Leaders set goals. But they often set only one type of goal, and in so doing they set themselves up for failure. Here is the complete tool kit.
1) Achievement goals – These describe results that you will have when you finish the goal. Examples include: retire with a million dollars at age 65, earn a promotion by June, increase sales by 5%. Most major goals are achievement goals.
2) Action goals – These describe specific actions that you will take to accomplish achievement goals. Examples include: meet with an investment counselor, attend a workshop to learn new job skills, contact all of the prospects in the database.
3) Layered goals – These specify the same goal with different levels of priority and difficulty. Example: Top Priority: Read one book each month, Medium Priority: Read two books each month. Low Priority: Read three books each month. Use layered goals to stretch your performance beyond minimum achievements.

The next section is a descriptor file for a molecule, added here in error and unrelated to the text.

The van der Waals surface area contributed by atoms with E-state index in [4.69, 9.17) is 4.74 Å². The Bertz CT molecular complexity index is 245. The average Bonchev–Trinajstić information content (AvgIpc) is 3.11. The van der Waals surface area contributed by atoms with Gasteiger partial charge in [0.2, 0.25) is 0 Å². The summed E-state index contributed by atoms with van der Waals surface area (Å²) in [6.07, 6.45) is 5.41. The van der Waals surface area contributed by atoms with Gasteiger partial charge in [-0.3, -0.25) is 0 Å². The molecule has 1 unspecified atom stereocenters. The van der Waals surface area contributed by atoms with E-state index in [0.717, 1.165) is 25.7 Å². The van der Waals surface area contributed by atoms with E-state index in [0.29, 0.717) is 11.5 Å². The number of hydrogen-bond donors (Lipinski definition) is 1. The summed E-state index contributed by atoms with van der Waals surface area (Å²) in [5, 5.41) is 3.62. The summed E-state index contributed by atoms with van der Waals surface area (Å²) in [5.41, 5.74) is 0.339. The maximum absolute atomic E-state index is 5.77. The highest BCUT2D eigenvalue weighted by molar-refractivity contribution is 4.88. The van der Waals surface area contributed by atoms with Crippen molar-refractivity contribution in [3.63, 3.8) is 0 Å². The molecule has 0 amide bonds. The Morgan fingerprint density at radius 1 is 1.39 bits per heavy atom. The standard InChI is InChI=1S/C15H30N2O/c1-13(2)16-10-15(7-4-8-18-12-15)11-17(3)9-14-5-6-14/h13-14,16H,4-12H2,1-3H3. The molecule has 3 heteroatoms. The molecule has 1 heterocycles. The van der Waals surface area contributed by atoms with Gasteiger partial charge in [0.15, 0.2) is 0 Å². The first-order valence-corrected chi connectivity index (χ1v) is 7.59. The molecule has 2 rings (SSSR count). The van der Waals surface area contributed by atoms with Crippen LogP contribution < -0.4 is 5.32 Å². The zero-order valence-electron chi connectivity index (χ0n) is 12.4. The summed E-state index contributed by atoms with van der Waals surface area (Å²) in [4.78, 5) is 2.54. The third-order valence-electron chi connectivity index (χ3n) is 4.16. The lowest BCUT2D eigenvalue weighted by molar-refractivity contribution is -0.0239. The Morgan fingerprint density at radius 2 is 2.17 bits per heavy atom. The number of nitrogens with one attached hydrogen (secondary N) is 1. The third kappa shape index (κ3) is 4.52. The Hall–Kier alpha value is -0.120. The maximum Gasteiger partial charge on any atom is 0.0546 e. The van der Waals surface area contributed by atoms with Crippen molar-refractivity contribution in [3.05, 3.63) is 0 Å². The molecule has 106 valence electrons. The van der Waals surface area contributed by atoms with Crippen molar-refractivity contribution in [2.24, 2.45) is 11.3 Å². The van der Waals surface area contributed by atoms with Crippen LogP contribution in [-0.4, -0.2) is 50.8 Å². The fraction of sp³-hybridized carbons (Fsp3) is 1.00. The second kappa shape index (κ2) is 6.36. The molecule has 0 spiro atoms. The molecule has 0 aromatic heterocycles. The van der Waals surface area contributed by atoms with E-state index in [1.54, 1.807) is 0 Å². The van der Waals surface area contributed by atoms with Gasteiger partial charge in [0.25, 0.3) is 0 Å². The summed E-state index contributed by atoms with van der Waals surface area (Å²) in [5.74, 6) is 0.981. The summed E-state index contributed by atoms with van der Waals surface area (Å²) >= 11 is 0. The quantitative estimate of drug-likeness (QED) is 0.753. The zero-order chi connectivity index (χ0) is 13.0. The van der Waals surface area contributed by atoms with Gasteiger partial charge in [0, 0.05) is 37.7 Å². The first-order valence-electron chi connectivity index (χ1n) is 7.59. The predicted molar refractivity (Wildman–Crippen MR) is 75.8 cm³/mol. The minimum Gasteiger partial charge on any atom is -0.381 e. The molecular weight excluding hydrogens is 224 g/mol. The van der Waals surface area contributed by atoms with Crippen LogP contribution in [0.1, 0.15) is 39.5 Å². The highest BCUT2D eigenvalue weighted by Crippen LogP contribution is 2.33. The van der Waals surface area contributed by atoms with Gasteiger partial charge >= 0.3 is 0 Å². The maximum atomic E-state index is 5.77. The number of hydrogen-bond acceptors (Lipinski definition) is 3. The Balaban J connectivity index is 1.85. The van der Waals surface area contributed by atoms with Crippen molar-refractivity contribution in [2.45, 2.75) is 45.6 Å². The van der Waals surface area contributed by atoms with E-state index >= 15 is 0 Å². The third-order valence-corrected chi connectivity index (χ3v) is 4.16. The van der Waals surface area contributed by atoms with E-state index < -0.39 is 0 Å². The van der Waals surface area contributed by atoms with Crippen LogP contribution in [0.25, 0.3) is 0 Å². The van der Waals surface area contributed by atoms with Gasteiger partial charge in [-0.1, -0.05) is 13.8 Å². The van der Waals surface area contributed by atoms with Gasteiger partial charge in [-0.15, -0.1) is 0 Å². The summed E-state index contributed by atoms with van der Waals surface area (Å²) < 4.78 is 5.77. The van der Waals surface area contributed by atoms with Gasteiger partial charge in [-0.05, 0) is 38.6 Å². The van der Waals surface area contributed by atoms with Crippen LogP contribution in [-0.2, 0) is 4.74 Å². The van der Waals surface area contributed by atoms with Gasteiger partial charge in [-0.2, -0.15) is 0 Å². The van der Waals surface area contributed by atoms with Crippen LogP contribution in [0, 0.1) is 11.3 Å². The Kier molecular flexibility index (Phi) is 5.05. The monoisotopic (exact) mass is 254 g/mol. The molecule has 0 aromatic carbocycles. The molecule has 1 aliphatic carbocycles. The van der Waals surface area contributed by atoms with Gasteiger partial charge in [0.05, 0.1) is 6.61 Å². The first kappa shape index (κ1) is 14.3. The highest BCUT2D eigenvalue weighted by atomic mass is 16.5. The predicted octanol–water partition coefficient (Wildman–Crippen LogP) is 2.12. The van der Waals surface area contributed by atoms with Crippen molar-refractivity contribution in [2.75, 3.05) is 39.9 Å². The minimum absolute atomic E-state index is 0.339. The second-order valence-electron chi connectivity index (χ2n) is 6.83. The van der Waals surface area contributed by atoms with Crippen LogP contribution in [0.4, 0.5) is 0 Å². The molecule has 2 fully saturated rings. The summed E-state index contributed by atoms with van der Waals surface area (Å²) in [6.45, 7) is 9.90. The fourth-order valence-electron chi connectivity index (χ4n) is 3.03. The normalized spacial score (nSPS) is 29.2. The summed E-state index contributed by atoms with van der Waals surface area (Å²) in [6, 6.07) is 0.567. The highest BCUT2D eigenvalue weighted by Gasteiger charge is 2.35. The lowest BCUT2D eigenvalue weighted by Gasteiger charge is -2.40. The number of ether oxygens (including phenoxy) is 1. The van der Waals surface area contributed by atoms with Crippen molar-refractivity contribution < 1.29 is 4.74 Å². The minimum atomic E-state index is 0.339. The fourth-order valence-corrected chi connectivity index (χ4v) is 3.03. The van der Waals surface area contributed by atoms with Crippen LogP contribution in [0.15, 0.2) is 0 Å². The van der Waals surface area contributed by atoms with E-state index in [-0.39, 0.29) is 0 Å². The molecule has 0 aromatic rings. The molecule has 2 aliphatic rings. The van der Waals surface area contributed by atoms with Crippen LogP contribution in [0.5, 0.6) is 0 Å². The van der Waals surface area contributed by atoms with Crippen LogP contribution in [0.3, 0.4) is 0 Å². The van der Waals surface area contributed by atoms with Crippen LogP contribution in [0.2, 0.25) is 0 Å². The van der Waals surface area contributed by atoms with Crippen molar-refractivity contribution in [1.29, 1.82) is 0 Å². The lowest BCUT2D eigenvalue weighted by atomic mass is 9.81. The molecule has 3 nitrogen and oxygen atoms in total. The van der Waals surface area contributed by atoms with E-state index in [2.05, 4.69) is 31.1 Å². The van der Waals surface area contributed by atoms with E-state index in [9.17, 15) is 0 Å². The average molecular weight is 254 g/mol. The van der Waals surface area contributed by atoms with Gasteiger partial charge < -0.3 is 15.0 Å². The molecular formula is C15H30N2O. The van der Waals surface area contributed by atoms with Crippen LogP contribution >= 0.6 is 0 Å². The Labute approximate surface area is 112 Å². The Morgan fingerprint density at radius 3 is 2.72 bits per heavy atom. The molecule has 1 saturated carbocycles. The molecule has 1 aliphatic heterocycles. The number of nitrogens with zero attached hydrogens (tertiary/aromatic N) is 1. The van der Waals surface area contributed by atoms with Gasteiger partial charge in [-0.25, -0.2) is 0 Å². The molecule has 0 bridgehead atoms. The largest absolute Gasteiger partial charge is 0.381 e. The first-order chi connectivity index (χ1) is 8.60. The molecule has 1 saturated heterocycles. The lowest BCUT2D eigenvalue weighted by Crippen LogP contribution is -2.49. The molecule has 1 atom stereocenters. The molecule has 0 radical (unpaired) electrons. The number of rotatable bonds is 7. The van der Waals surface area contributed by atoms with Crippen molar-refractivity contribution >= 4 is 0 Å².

4) Rate goals – These specify actions repeatedly done over time. Examples include: Read two books per month, exercise three times per week, or write in a journal every day. Many personal growth activities can be performed as rate goals.
5) Limit goals – These set boundaries. Examples include: Spend less than $5,000 on new equipment, go to bed before 10 PM each night, take less than 45 minutes for lunch while at work. These help manage priorities.
6) Exclusion goals – These state things that you will not do. Examples include: Do not watch TV after 8 P.M., do not use a cell phone when with other people, do not eat junk foods. These help you decide in advance which activities you will avoid.
7) Incredible goals – These goals are highly optimistic, far-fetched, or uncommonly aggressive. Examples include: Become CEO of a major corporation, write a best-selling novel, or win a Nobel Prize. These describe visions of ultimate success. If you set such goals, always supplement them with other more immediate and achievable goals that help you make progress toward these dreams.